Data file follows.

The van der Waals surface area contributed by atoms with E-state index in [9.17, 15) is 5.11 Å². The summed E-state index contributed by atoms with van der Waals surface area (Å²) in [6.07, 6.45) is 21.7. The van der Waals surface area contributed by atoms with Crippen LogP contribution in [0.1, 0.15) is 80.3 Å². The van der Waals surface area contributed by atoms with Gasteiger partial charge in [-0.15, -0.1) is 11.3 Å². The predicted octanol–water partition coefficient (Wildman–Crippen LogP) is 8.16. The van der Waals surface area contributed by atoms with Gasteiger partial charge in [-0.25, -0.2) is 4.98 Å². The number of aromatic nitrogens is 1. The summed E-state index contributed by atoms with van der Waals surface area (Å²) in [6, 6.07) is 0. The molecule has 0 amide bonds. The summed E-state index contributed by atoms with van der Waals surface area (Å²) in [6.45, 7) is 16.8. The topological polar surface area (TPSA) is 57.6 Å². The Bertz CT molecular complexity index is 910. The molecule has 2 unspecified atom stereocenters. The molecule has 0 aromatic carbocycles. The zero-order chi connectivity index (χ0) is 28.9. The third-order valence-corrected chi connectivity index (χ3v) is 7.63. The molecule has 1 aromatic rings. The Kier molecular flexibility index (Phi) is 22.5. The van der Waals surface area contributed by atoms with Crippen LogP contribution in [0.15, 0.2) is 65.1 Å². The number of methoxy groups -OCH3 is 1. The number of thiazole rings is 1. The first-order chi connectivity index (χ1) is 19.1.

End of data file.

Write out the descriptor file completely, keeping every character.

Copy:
The van der Waals surface area contributed by atoms with E-state index in [9.17, 15) is 5.11 Å². The summed E-state index contributed by atoms with van der Waals surface area (Å²) in [6.07, 6.45) is 21.7. The van der Waals surface area contributed by atoms with Crippen LogP contribution in [0.1, 0.15) is 80.3 Å². The van der Waals surface area contributed by atoms with Gasteiger partial charge in [-0.15, -0.1) is 11.3 Å². The predicted octanol–water partition coefficient (Wildman–Crippen LogP) is 8.16. The van der Waals surface area contributed by atoms with Gasteiger partial charge in [-0.25, -0.2) is 4.98 Å². The number of aromatic nitrogens is 1. The summed E-state index contributed by atoms with van der Waals surface area (Å²) in [6, 6.07) is 0. The molecule has 0 amide bonds. The summed E-state index contributed by atoms with van der Waals surface area (Å²) in [6.45, 7) is 16.8. The topological polar surface area (TPSA) is 57.6 Å². The Bertz CT molecular complexity index is 910. The molecule has 2 unspecified atom stereocenters. The molecule has 0 aromatic carbocycles. The zero-order chi connectivity index (χ0) is 28.9. The third-order valence-corrected chi connectivity index (χ3v) is 7.63. The molecule has 1 aromatic rings. The Kier molecular flexibility index (Phi) is 22.5. The van der Waals surface area contributed by atoms with Crippen LogP contribution in [0.15, 0.2) is 65.1 Å². The number of methoxy groups -OCH3 is 1. The number of thiazole rings is 1. The first-order chi connectivity index (χ1) is 19.1.